The International Steam Pages
Thaipusam, Penang, 2012 - Day 1
Click here for links to the other early 2012 Penang pages.
It's sometimes said that somewhere in Penang, there is some kind of festival going on everyday of the year. Of course, some are bigger than others and the Hindu festival of Thaipusam is certainly the biggest public one by far. This is Part 1 of our picture report from February 7th/8th 2012 - click here for Part 2.
Celebrations occur at the temples in Queen Street in the historic centre of George Town and in Waterfall Road near the Botanical Gardens, and in between. To quote a poster displayed at one of the food-dispensing stalls in Western Road: "Thaipusam is celebrated on the day of the Pusam star in the month of Thai (between January and February). Thaipusam signifies the day Lord Muruga received the Vel which was blessed by Mother Shakti. Using it, he overcame all the Asuras or demonic forces and liberated everyone." It goes on to explain the Vel:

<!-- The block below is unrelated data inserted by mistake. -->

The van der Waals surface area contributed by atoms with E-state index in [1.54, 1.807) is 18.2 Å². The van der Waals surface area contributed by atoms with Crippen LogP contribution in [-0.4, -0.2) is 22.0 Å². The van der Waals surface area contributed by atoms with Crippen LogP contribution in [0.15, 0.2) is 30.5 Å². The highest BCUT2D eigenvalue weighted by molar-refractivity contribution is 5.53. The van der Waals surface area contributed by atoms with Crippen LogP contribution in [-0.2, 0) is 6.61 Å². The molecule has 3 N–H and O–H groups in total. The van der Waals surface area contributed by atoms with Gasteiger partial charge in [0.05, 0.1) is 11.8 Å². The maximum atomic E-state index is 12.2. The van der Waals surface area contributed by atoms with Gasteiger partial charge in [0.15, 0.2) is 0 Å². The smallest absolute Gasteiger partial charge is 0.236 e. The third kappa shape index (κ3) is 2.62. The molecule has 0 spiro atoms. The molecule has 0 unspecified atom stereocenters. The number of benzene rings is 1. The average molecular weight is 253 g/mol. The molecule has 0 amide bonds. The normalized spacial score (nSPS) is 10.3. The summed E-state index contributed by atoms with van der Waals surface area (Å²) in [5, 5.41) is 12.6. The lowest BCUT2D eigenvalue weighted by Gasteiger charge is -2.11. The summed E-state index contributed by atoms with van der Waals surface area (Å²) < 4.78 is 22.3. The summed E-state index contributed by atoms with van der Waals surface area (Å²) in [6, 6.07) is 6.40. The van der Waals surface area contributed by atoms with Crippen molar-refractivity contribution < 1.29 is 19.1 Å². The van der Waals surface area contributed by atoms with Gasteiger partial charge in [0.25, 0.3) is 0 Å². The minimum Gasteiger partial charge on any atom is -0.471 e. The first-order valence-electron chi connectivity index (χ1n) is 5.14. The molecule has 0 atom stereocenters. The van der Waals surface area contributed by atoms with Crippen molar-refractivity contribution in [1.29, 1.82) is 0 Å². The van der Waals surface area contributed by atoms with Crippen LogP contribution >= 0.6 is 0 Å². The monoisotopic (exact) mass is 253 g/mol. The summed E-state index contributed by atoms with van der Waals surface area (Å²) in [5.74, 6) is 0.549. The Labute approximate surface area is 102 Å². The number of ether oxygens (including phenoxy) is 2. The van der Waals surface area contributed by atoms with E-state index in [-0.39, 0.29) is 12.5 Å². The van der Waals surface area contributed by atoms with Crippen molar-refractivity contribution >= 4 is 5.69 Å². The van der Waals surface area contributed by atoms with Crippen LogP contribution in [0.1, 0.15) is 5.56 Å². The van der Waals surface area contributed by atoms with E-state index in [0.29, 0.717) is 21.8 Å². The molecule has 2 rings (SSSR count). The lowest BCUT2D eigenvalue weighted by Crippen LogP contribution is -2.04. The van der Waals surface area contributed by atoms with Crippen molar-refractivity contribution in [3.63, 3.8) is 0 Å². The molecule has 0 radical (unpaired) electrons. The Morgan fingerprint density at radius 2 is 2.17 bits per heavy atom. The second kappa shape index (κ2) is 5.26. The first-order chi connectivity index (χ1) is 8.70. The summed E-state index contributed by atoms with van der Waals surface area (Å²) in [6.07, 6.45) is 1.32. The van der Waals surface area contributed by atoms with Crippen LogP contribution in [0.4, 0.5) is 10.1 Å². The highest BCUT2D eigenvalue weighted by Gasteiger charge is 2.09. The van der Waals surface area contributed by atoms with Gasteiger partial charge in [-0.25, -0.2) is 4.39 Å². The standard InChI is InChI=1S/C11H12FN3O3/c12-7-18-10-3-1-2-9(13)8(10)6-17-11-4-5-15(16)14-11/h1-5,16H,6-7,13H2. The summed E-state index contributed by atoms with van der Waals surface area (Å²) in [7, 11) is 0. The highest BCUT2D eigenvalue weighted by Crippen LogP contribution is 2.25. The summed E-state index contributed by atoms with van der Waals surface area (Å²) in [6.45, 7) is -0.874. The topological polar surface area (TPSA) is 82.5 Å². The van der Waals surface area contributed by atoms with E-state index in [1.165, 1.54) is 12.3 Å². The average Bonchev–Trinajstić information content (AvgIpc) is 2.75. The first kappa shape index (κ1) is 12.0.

Basically, devotees will do some form of penance which may involve physical pain either as acknowledging prayers answered or as a way of requesting books. Typically they will carry 'Kavadis' which have pieces of metal sticking into their body, often cheeks and tongues are also pierced. Others will have hooks in their backs which will carry citrus fruit or be connected to ropes to pull a small chariot, a lesser penenace is to carry a Paal Kudam (pot of milk). Whatever, their choice, they will walk barefoot in the blazing sun between the two temples, a journey which most people would find challenging dressed normally!
By common consent the best action is concentrated in the last kilometre along Western Road and Waterfall Road where charitable bodies and other institutions set up stalls dispensing free vegetarian food - there is far more available than can possibly be eaten and visitors are likely to be almost dragged off the street...
The following pictures are an attempt to convey something of the atmosphere:
Not for the first time in my career, I decided that the ground level view could be bettered, someone had kindly erected a viewing platform for me:
Rationality doesn't enter into the discussion, it's definitely a case of "You don't have to be mad to do this, but it helps":
This is the last stage of the journey up to the temple on the hill, the path gets very crowded...
And then, it's all over, the bliss of success and just a bit more pain as all the metal work is removed piece by piece:
Rob and Yuehong Dickinson